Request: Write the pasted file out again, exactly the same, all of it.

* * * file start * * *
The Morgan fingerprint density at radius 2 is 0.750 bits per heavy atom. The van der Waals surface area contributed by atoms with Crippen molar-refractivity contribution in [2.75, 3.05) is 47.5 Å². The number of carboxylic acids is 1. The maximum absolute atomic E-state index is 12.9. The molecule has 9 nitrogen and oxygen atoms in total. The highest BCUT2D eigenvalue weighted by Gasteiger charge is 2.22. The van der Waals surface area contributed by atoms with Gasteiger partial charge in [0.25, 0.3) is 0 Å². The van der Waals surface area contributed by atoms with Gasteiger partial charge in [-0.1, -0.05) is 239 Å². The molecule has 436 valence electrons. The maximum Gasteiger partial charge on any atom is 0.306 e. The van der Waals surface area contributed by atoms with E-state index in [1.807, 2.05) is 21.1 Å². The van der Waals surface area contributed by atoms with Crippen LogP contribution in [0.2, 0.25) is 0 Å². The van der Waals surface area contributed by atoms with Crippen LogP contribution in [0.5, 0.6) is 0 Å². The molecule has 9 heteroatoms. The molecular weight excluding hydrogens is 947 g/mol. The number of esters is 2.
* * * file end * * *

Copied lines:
The Morgan fingerprint density at radius 2 is 0.750 bits per heavy atom. The van der Waals surface area contributed by atoms with Crippen molar-refractivity contribution in [2.75, 3.05) is 47.5 Å². The number of carboxylic acids is 1. The maximum absolute atomic E-state index is 12.9. The molecule has 9 nitrogen and oxygen atoms in total. The highest BCUT2D eigenvalue weighted by Gasteiger charge is 2.22. The van der Waals surface area contributed by atoms with Gasteiger partial charge in [0.25, 0.3) is 0 Å². The van der Waals surface area contributed by atoms with Gasteiger partial charge in [-0.1, -0.05) is 239 Å². The molecule has 436 valence electrons. The maximum Gasteiger partial charge on any atom is 0.306 e. The van der Waals surface area contributed by atoms with E-state index in [1.807, 2.05) is 21.1 Å². The van der Waals surface area contributed by atoms with Crippen LogP contribution in [0.2, 0.25) is 0 Å². The van der Waals surface area contributed by atoms with Crippen LogP contribution in [0.5, 0.6) is 0 Å². The molecule has 9 heteroatoms. The molecular weight excluding hydrogens is 947 g/mol. The number of esters is 2.